BMI, age, and sex affect COVID-19 vaccine antibody response


Antibody responses differ by BMI, age, and sex

In the Italian study, the participants – 158 women and 90 men – were assigned to receive a priming BNT162b2 vaccine dose with a booster at day 21. Blood and nasopharyngeal swabs were collected at baseline and 7 days after the second vaccine dose.

After the second dose, 99.5% of participants developed a humoral immune response; one person did not respond. None tested positive for SARS-CoV-2.

Titers of SARS-CoV-2–binding antibodies were greater in younger than in older participants. There were statistically significant differences between those aged 37 years and younger (453.5 AU/mL) and those aged 47-56 years (239.8 AU/mL; P = .005), those aged 37 years and younger versus those older than 56 years (453.5 vs 182.4 AU/mL; P < .0001), and those aged 37-47 years versus those older than 56 years (330.9 vs. 182.4 AU/mL; P = .01).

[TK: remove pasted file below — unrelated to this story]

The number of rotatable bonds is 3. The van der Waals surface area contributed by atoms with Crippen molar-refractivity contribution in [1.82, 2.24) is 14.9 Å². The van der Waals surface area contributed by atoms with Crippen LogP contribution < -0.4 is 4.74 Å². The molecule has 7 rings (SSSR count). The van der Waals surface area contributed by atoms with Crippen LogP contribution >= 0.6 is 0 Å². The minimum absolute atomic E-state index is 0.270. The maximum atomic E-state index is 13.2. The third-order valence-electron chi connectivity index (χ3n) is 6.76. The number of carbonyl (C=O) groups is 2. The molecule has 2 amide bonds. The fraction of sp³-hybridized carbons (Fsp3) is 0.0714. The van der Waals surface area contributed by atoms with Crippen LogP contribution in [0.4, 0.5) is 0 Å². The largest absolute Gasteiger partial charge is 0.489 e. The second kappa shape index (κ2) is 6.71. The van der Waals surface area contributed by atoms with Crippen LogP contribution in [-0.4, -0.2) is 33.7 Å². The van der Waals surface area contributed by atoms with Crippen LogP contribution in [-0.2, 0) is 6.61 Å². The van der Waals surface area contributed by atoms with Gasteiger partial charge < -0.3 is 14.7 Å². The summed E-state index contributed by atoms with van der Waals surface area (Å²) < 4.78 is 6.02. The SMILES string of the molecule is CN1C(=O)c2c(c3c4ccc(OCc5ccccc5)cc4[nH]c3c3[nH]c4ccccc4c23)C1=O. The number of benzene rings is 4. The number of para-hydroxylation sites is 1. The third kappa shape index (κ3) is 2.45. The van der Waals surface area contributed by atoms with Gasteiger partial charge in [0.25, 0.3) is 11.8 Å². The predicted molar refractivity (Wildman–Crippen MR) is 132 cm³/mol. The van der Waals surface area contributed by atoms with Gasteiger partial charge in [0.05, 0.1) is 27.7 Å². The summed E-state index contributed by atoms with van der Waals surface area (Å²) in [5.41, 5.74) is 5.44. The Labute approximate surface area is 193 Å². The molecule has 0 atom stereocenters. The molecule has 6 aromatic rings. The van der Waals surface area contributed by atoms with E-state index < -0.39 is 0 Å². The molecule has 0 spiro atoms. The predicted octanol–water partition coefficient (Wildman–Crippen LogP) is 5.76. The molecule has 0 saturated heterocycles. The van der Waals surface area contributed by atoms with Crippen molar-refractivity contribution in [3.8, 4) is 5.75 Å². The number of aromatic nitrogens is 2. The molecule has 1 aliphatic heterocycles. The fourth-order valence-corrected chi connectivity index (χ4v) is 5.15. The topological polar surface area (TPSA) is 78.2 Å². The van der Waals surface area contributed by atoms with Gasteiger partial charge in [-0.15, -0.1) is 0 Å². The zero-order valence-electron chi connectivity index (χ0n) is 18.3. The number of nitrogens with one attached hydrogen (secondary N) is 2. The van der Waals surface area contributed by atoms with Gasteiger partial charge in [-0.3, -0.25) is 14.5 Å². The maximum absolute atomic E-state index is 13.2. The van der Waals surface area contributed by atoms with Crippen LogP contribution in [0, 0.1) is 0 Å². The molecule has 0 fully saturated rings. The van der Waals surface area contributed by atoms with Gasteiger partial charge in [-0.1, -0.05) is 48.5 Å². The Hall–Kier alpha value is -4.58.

Antibody response was significantly greater for women than for men (338.5 vs. 212.6 AU/mL; P = .001).

Humoral responses were greater in persons of normal-weight BMI (18.5-24.9 kg/m2; 325.8 AU/mL) and those of underweight BMI (<18.5 kg/m2; 455.4 AU/mL), compared with persons with preobesity, defined as BMI of 25-29.9 (222.4 AU/mL), and those with obesity (BMI ≥30; 167.0 AU/mL; P < .0001). This association remained after adjustment for age (P = .003).

“Our data stresses the importance of close vaccination monitoring of obese people, considering the growing list of countries with obesity problems,” the researchers noted.

Hypertension was also associated with lower antibody titers (P = .006), but that lost statistical significance after matching for age (P = .22).

“We strongly believe that our results are extremely encouraging and useful for the scientific community,” Dr. Pellini and colleagues concluded.

The authors disclosed no relevant financial relationships. Dr. Iwasaki is a cofounder of RIGImmune and is a member of its scientific advisory board.

This article was updated on 3/8/21.

A version of this article first appeared on Medscape.com.


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